Featured Non-Fiction, 11/4

The Eagle is the memoir/autobiography of Gen. Antonio López de Santa Anna, sometime President and Dictator of Mexico. Originally written in his final exile in Nassau, the Bahamas, in the 1870s, the 1966 English edition was its first real time in print. If you’ve ever wanted to enter into the mind of a egotistical military dictator, the General’s memoir is for you.

From his start during the Mexican War of Independence to his rise to general and president, through his defeats in the Texas Revolutionary War and the Mexican-American War, several exiles and homecomings, and many many other battles and skirmishes, it’s all here. Or at least his version of events is. This is one of those books where you need to keep a bookmark in the endnotes, because Santa Anna’s memory and the truth are usually not the same thing. You quickly realize that nothing is every his fault, unless it’s a good thing, and that great victories can be created out of nothing. He also has a habit of forgetting his opponents’ names (James Fannin becomes Col. “Fancy”, for example). According to the author, there’s only one person worth remembering in this book, and his name is in the title.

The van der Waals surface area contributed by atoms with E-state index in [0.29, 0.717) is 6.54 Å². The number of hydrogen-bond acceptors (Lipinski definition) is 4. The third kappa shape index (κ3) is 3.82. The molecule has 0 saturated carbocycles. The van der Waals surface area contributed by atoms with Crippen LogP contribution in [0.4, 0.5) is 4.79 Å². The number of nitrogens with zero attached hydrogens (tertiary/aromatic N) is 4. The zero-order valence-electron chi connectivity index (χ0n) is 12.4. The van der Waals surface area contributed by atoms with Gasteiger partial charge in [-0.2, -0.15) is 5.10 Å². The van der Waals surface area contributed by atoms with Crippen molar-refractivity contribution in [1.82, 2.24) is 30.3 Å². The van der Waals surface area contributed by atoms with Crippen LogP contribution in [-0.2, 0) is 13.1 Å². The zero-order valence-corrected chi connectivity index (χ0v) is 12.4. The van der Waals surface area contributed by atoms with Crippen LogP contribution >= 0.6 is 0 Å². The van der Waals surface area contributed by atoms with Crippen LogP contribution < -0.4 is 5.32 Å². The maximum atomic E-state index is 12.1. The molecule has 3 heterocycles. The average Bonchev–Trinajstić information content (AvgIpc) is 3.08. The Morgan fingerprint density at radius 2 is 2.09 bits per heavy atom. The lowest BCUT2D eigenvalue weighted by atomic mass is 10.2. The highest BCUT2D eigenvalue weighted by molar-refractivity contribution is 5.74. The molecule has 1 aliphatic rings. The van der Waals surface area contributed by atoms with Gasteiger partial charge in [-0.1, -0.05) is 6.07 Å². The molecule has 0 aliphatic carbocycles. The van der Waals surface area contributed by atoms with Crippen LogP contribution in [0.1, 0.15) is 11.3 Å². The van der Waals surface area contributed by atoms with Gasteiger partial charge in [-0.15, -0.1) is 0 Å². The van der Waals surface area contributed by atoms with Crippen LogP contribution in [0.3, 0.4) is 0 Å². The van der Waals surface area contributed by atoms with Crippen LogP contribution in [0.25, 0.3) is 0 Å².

Those with an interest in military history, the history of Mexico, Texas, or the American Southwest, or in how the minds of egomaniacal dictators work, will probably find some entertainment here, others may want to look elsewhere. Those put though Texas history in 4th and 7th grade will find the chapter on the Texas Revolution particularly enlightening/amusing.